Parents From Lower-Income Families Less Likely to Say Child’s Water Supply is Safe at Both Home and School
Nearly a quarter of parents in national poll aren’t confident in the safety of their home tap water. Steps parents can take to ensure their children’s drinking water is safe.
Parents from lower-income families are less likely to describe their home tap water as safe, say their water has been tested or feel confident in the quality of drinking fountain water at their child’s school compared with higher income peers, a new national poll suggests.
Two-thirds of parents from households earning over $100,000 report that both home tap water and school drinking fountains are safe for their child to drink, compared to only half of those earning under $50,000 per year, according to the C.S. Mott Children’s Hospital National Poll on Children’s Health at the University of Michigan.
“Water plays a vital role in children’s health and development, Unfortunately, not all U.S. children have access to safe drinking water,” says Mott Poll co-director and pediatric research scientist Sarah Clark, M.P.H.
Overall, three in four parents say their home tap water is safe for their child to drink, but another 13% say their tap water is not safe and 11% are unsure. This feedback was consistent regardless of whether the home water source was a city water system, a rural water system or well water.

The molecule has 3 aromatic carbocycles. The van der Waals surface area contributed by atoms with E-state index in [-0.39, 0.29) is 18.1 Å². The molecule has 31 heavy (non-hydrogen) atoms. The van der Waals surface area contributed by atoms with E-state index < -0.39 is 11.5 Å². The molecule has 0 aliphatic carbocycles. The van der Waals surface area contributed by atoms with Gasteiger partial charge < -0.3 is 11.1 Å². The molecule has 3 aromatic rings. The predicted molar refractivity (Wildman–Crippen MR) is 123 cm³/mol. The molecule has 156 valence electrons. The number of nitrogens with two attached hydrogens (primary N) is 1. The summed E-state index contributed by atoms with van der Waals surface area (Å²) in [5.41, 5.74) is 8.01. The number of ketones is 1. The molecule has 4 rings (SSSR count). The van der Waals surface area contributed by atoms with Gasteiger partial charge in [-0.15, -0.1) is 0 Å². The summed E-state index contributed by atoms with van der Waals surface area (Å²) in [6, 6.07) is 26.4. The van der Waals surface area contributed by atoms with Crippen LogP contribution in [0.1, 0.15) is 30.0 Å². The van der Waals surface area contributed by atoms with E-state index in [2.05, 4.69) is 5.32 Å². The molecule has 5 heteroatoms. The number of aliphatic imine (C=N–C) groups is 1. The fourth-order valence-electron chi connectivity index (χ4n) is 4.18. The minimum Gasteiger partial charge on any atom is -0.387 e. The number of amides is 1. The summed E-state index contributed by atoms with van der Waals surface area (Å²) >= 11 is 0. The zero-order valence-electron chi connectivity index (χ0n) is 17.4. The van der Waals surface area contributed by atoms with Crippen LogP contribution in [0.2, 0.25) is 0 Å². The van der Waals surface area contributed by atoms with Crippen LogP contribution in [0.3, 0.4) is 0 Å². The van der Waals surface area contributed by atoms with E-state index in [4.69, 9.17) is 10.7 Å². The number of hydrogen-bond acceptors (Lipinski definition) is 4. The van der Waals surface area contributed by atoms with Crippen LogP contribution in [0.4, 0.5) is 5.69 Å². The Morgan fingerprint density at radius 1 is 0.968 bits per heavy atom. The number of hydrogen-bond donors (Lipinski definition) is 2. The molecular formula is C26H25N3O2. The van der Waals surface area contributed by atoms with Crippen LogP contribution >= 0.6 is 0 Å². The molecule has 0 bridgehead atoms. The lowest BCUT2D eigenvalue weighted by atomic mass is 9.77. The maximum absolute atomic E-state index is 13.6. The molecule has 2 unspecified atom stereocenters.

“Only three quarters of parents polled said their home tap water is safe to drink, with substantial differences by household income,” Clark says. “Disparities in access to safe drinking water for children is a significant public health issue that warrants attention.”
The nationally-representative Mott Poll report is based on responses from 1,940 parents who had at least one child age 2-18 years
Higher-income parents polled were substantially more likely than those from lower-income households to say their home tap water has been tested and is safe (80% versus 62%.) Clark points to several potential factors, including that lower-priced housing may have old water lines and plumbing, and because poorer communities may have limited funding for water system upgrades.
Steps parents can take to ensure their children’s water supply at home and school is clean and safe.
Find water testing results for your home tap water
For most families, this will fall under testing of the city or rural water system. For families with residential well water, this may include testing of the groundwater in the area and the well itself.
State and federal regulations establish specific requirements for water testing, but in many cases, parents may not have thought to look for this information, Clark says. One third of parents polled believe the city or county would notify them if there was a problem with their home water supply—but parents should be careful with that assumption.
Families may search for “water quality” on their local government website or contact their local water authority and ask for a copy of the most recent annual drinking water quality report.
“Parents may not know how their city or county communicates the results of water testing,” Clark says. “Rather than assume, parents should seek out water safety information through their local government website or their community’s water treatment plant.”
Contact your local water treatment facility if you have questions or concerns
A good first question to ask is whether the water supply in the area is compliant with all Safe Drinking Water Act standards. If not, ask about the problems and what is being done to address them.
And if it’s difficult to understand the technical language used in water testing reports, parent shouldn’t be afraid to pick up the phone and ask questions.
“Ask the experts to explain the information in plain language,” Clark says.